Abu Dhabi’s Mother of the Nation Festival welcomes all this weekend

We round up the top-draw activities at the start of a family focused event inspired by the example of Sheikha Fatima.

The spirit of Mother’s Day is set to continue with the inaugural Mother of the Nation Festival in Abu Dhabi.

A tribute to Sheikha Fatima bint Mubarak, known as the Mother of the UAE, the event aims to highlight her leadership qualities, charity work and enduring legacy, in addition to being a celebration of mothers everywhere.

Sheikha Fatima “continues to inspire, empower and cultivate the Emirates’ citizens who, in turn, care for each other and the environment around them”, says Abu Dhabi Tourism & Culture Authority’s festival organiser Hind Al Khoori. “The festival creates a lively, entertaining and interactive atmosphere that welcomes families and individuals from across the UAE to gather and reflect on the importance of all mothers, who go above and beyond the call of duty to nurture our growth.”

From Thursday, March 24 until April 2, Abu Dhabi’s Corniche will house several zones packed with activities, musical performances and food stalls serving healthy bites. Here are some of the key attractions.

Activity cabanas

Abu Dhabi’s Corniche now has beach huts, or “activity hubs”, offering festivalgoers the chance to sample new skills. Try dune bashing on a miniature scale, with remote controlled cars in a sand pit, dabble in some archery or go foot-to-foot against your kids in a football shoot-out. There’s also Batak, an electronic game designed to test your reaction skills. Extreme yo-yo performers can demonstrate how to yo-yo like a pro.

Urban space

Abu Dhabi’s adrenalin junkies can see parkour performers and extreme stuntmen in action. At the Challenge Tower, try a tummy-churning free-fall jump from a 12-metre launch-pad – with an inflatable base at the bottom. There’s also a 35-metre zip-line a chance to play at tightrope-walking on a slack line and a climbing wall. Music will be provided by DJ and MC, who will perform with a giant boombox sound system.

Movement installations

Dazzle the senses in an inflatable walk-in sculpture made of translucent PVC. These monumental structures were designed by UK company Architects of Air to generate a sense of wonder at the beauty of light and colour as you walk through.

For more multisensory fun, the Pool by New York artist Jen Lewin features multiple interactive illuminated circular pads that generate swirling lights and colours as you step over them.

The souq

The old port of Abu Dhabi will be reimagined – with a modern touch. Browse cosmetics, fashion, jewellery, perfume and home decor from 50 local and international boutique vendors. But despite its name, the Souq offers more than just a chance to shop.

Visitors will also be able to step back through time and see how the UAE developed through seven display units. UAE Through the Lens features pictures of the country’s landmarks, alongside a display of the sorts of cameras that have captured them over the years. In another display, imagine what it must have been like to be a student in one of the first Emirati classrooms. You can enter the world of pearl diving through an artificial wall of water with an opening to poke your head through, revealing oysters on an ocean floor.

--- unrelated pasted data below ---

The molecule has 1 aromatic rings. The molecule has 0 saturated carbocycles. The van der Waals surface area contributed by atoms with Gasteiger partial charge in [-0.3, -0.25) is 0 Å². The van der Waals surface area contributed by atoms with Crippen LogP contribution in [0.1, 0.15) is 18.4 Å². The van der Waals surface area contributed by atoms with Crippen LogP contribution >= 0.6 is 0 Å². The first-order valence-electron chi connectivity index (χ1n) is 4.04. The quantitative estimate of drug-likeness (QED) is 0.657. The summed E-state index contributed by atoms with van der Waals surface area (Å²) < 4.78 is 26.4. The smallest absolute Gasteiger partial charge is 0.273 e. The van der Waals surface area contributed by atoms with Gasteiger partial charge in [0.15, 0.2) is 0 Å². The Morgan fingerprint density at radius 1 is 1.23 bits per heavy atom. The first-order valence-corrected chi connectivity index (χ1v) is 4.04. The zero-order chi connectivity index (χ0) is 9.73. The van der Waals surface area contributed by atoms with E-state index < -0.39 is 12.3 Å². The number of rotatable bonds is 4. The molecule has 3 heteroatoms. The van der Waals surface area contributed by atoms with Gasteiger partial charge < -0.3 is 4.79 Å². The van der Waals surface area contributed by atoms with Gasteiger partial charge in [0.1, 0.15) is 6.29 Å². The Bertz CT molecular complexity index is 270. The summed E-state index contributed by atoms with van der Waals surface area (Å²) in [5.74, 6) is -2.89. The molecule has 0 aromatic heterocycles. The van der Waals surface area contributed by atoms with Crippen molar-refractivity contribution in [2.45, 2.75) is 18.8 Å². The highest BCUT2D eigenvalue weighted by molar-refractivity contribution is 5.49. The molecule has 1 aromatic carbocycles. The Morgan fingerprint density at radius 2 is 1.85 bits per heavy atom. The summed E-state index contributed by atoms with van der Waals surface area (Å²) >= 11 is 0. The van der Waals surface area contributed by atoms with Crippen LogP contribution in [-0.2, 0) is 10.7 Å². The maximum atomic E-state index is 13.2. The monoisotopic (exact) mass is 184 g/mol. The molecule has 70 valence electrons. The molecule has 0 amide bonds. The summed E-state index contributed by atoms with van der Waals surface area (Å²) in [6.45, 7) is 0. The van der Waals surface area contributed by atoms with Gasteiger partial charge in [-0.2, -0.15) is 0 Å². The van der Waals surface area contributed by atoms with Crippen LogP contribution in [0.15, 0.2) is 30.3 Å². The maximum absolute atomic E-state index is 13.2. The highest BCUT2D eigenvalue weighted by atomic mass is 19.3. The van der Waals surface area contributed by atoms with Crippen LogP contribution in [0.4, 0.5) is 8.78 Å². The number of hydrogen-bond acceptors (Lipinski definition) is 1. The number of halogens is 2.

Five classic cars, including a Mercedes owned by Sheikh Zayed, will also be on display.

Workshops

Traditional Emirati pastimes are revived through a series of interactive workshops. Visitors can help to build traditional and contemporary houses using sand or decorate traditional oud burner clay pots. There’s a workshop on crafting jewellery under the guidance of traditional Emirati silversmiths, and artists will be painting a reproduction dhow.

For the kids

Kids can play games in the sand playground that’s modelled on an old shipyard, solve the puzzle on a 3-D interactive puzzle wall, inspired by traditional Arabic mashrabiya designs, or leap about on trampolines made from traditional fabric prints.

Main stage

Performances by more than 20 local musicians, two orchestras and a live show will keep the crowds entertained between activities.

The heritage show Shama W Al Serdal is a mix of animation on a big screen and a live play, which shines a spotlight on the vital role women played in the history of pearl diving.

Also performing are The Emirates Youth Orchestra and the Arabic choir Nassum Al Saba. Jazz heads will enjoy Zazous, which covers tracks from the heyday of swing music in the 1930s and 40s.

Conservation zone

Designed to bring families closer to the UAE’s natural landscape, the section has activities such as Eco Safari, a six-minute long mini-jeep driving experience designed to take kids on an eco- journey. Under the Dome is a series of performances and cinema screenings to experience while swaying from hammocks and hanging chairs.

Artistic designs